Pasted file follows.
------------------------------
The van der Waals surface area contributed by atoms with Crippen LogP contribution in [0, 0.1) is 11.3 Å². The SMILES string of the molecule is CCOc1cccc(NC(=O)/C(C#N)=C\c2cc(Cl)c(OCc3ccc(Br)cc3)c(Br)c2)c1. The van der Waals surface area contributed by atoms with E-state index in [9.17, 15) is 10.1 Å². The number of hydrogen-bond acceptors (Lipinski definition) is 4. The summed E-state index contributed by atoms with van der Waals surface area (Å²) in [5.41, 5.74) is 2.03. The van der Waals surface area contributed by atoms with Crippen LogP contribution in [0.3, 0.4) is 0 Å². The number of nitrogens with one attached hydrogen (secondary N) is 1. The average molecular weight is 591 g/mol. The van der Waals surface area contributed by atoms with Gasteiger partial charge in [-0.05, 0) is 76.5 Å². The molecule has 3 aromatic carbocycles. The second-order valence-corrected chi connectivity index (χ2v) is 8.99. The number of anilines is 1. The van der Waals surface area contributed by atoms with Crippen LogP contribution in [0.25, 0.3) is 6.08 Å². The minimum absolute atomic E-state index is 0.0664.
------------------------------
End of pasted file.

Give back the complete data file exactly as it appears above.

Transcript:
The van der Waals surface area contributed by atoms with Crippen LogP contribution in [0, 0.1) is 11.3 Å². The SMILES string of the molecule is CCOc1cccc(NC(=O)/C(C#N)=C\c2cc(Cl)c(OCc3ccc(Br)cc3)c(Br)c2)c1. The van der Waals surface area contributed by atoms with E-state index in [9.17, 15) is 10.1 Å². The number of hydrogen-bond acceptors (Lipinski definition) is 4. The summed E-state index contributed by atoms with van der Waals surface area (Å²) in [5.41, 5.74) is 2.03. The van der Waals surface area contributed by atoms with Crippen LogP contribution in [0.3, 0.4) is 0 Å². The number of nitrogens with one attached hydrogen (secondary N) is 1. The average molecular weight is 591 g/mol. The van der Waals surface area contributed by atoms with Gasteiger partial charge in [-0.05, 0) is 76.5 Å². The molecule has 3 aromatic carbocycles. The second-order valence-corrected chi connectivity index (χ2v) is 8.99. The number of anilines is 1. The van der Waals surface area contributed by atoms with Crippen LogP contribution in [0.25, 0.3) is 6.08 Å². The minimum absolute atomic E-state index is 0.0664.